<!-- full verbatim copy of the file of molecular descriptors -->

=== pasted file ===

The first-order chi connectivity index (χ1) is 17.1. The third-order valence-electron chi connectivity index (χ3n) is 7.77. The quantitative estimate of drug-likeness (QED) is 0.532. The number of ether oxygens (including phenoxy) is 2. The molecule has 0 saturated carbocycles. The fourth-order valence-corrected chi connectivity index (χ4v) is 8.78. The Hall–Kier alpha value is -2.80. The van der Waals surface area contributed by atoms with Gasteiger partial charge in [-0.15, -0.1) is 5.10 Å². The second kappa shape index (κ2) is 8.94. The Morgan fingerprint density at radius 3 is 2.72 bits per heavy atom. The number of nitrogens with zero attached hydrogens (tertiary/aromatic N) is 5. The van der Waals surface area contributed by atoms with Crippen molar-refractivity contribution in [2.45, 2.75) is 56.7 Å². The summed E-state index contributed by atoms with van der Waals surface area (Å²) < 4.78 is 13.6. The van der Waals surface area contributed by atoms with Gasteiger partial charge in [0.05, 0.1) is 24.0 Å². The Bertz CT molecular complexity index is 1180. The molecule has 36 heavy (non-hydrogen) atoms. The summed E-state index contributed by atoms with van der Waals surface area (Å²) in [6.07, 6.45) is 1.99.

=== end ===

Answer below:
The first-order chi connectivity index (χ1) is 17.1. The third-order valence-electron chi connectivity index (χ3n) is 7.77. The quantitative estimate of drug-likeness (QED) is 0.532. The number of ether oxygens (including phenoxy) is 2. The molecule has 0 saturated carbocycles. The fourth-order valence-corrected chi connectivity index (χ4v) is 8.78. The Hall–Kier alpha value is -2.80. The van der Waals surface area contributed by atoms with Gasteiger partial charge in [-0.15, -0.1) is 5.10 Å². The second kappa shape index (κ2) is 8.94. The Morgan fingerprint density at radius 3 is 2.72 bits per heavy atom. The number of nitrogens with zero attached hydrogens (tertiary/aromatic N) is 5. The van der Waals surface area contributed by atoms with Crippen molar-refractivity contribution in [2.45, 2.75) is 56.7 Å². The summed E-state index contributed by atoms with van der Waals surface area (Å²) < 4.78 is 13.6. The van der Waals surface area contributed by atoms with Gasteiger partial charge in [0.05, 0.1) is 24.0 Å². The Bertz CT molecular complexity index is 1180. The molecule has 36 heavy (non-hydrogen) atoms. The summed E-state index contributed by atoms with van der Waals surface area (Å²) in [6.07, 6.45) is 1.99.